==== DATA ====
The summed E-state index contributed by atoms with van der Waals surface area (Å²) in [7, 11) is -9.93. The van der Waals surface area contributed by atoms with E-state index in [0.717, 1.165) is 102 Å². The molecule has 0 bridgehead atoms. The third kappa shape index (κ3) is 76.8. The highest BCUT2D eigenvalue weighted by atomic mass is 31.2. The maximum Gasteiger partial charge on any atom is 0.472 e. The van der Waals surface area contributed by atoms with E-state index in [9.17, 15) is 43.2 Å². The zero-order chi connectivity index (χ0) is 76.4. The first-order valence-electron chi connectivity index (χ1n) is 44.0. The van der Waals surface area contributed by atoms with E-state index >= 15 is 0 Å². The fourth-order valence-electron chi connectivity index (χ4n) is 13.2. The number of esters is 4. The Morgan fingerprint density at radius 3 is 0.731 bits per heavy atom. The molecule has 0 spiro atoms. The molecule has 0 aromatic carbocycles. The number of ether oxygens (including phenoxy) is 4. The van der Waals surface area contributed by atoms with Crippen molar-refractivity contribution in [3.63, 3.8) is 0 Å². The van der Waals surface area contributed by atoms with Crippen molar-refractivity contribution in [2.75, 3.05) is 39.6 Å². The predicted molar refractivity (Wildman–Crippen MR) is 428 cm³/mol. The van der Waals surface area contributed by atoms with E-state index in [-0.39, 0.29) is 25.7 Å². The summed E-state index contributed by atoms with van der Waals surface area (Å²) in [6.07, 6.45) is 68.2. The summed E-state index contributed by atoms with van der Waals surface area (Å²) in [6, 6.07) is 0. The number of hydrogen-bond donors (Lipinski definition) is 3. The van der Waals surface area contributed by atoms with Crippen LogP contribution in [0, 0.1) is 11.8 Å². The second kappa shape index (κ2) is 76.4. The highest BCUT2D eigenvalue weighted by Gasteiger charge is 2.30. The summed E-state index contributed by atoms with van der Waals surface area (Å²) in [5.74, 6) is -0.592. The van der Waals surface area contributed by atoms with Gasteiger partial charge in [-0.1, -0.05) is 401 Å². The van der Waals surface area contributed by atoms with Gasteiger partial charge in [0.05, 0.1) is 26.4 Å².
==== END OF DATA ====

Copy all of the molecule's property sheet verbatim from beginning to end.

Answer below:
The summed E-state index contributed by atoms with van der Waals surface area (Å²) in [7, 11) is -9.93. The van der Waals surface area contributed by atoms with E-state index in [0.717, 1.165) is 102 Å². The molecule has 0 bridgehead atoms. The third kappa shape index (κ3) is 76.8. The highest BCUT2D eigenvalue weighted by atomic mass is 31.2. The maximum Gasteiger partial charge on any atom is 0.472 e. The van der Waals surface area contributed by atoms with E-state index in [9.17, 15) is 43.2 Å². The zero-order chi connectivity index (χ0) is 76.4. The first-order valence-electron chi connectivity index (χ1n) is 44.0. The van der Waals surface area contributed by atoms with E-state index >= 15 is 0 Å². The fourth-order valence-electron chi connectivity index (χ4n) is 13.2. The number of esters is 4. The Morgan fingerprint density at radius 3 is 0.731 bits per heavy atom. The molecule has 0 spiro atoms. The molecule has 0 aromatic carbocycles. The number of ether oxygens (including phenoxy) is 4. The van der Waals surface area contributed by atoms with Crippen molar-refractivity contribution in [3.63, 3.8) is 0 Å². The van der Waals surface area contributed by atoms with Crippen molar-refractivity contribution in [2.75, 3.05) is 39.6 Å². The predicted molar refractivity (Wildman–Crippen MR) is 428 cm³/mol. The van der Waals surface area contributed by atoms with E-state index in [-0.39, 0.29) is 25.7 Å². The summed E-state index contributed by atoms with van der Waals surface area (Å²) in [6.07, 6.45) is 68.2. The summed E-state index contributed by atoms with van der Waals surface area (Å²) in [6, 6.07) is 0. The number of hydrogen-bond donors (Lipinski definition) is 3. The van der Waals surface area contributed by atoms with Crippen LogP contribution in [0, 0.1) is 11.8 Å². The second kappa shape index (κ2) is 76.4. The highest BCUT2D eigenvalue weighted by Gasteiger charge is 2.30. The summed E-state index contributed by atoms with van der Waals surface area (Å²) in [5.74, 6) is -0.592. The van der Waals surface area contributed by atoms with Gasteiger partial charge in [-0.1, -0.05) is 401 Å². The van der Waals surface area contributed by atoms with Gasteiger partial charge in [0.05, 0.1) is 26.4 Å².